The shooting of two Zimbabwean workers by a Chinese mining boss shows the “systematic and widespread” abuse that locals face in Chinese mining operations, says the Zimbabwe Environmental Law Society (ZELA).
The Zimbabwe police said Zhang Xuen shot an employee five times and wounded another at the mine he runs in Gweru province, in central Zimbabwe, during a row with workers over outstanding pay.
Zhang has been charged with attempted murder but did not enter a plea because there was no approved interpreter in court. He will remain in custody until at least July 07, the report said.
The shooting happened on Sunday morning, when miner Kenneth Tachiona confronted Zhang after he allegedly refused to pay his wages in US dollars, as agreed, according to the affidavit.
A video that many alleged to be of the incident has circulated on social media in Zimbabwe, provoking public anger and calls from a local watchdog for a re-evaluation of Chinese mining operations in the country.
The Chinese Embassy in Zimbabwe described the shooting as an isolated incident and said it was in support of an open and transparent probe by local authorities.
“Any possible illegal acts and persons who violate the law should not be shielded. China and Zimbabwe have a long-standing friendship and cooperation. We call upon all relevant sides to safeguard it jealousy and carefully,” the Chinese Embassy said in a statement on Twitter.
China is Zimbabwe’s largest foreign investor with significant interests in the country’s extractive sector.
Last year, Chinese firm Tsignchan signed a US$2 billion deal with the Zimbabwean Ministry of Mines to extract chrome, iron ore, nickel and coal, vital resources for China.
At least 10,000 Chinese people are in Zimbabwe, and many are working on in the country’s mining, telecoms, and construction sectors on a contractual basis, according to a 2016 Brookings Institution report.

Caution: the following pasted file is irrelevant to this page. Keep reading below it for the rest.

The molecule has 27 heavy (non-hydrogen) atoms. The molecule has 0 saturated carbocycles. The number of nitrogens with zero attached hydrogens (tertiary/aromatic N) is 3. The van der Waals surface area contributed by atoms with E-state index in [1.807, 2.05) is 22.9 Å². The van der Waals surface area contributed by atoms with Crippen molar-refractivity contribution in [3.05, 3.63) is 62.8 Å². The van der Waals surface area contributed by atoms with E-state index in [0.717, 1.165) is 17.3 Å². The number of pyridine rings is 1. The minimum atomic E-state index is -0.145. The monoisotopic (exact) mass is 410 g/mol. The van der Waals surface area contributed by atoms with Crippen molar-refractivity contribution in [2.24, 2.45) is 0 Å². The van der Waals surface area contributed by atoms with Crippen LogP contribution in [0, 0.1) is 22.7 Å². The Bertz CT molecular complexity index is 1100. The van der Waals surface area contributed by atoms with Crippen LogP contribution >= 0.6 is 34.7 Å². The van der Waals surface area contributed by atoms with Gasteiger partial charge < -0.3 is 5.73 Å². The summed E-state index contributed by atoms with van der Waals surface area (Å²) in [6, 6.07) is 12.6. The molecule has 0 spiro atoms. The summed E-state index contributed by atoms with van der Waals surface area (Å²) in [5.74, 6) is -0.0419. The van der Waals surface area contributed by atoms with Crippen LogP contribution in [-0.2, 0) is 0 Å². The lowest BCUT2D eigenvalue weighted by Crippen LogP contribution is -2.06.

But their presence in the country has sometimes been controversial.
Both Chinese-run mines in the country and state mining operations have been dogged with allegations of human rights violations and poor safety measures for staff.
In February, a group of local miners in Matabeleland South province petitioned a labour court to protest their firing by their Chinese employer.
Last April, workers at another Chinese mining operation in the province complained of being underpaid and working without protective clothing.
Several cases of Chinese miners refusing to pay salaries or provide their workers with protective clothing, especially during the COVID-19 pandemic, are currently being investigated by ZELA, according to its deputy director Shamiso Mutisi
“It has become a pattern and a system. We have cases where miners are abused, beaten, and discriminated against by Chinese miners,” Mutisi said.
In a statement on Wednesday, ZELA said locals in some Chinese-owned mines often operate “dangerous, harsh, and life-threatening” conditions, while being paid poorly for their time.
Sunday’s shooting is another reason for the government to rethink its political and economic engagements with China, the group said.
“In many parts of Africa, including Zimbabwe, Chinese mining investors have exhibited a history of bad safety, health, environmental, labour, and human rights standards,” the statement said. (Source: CNN)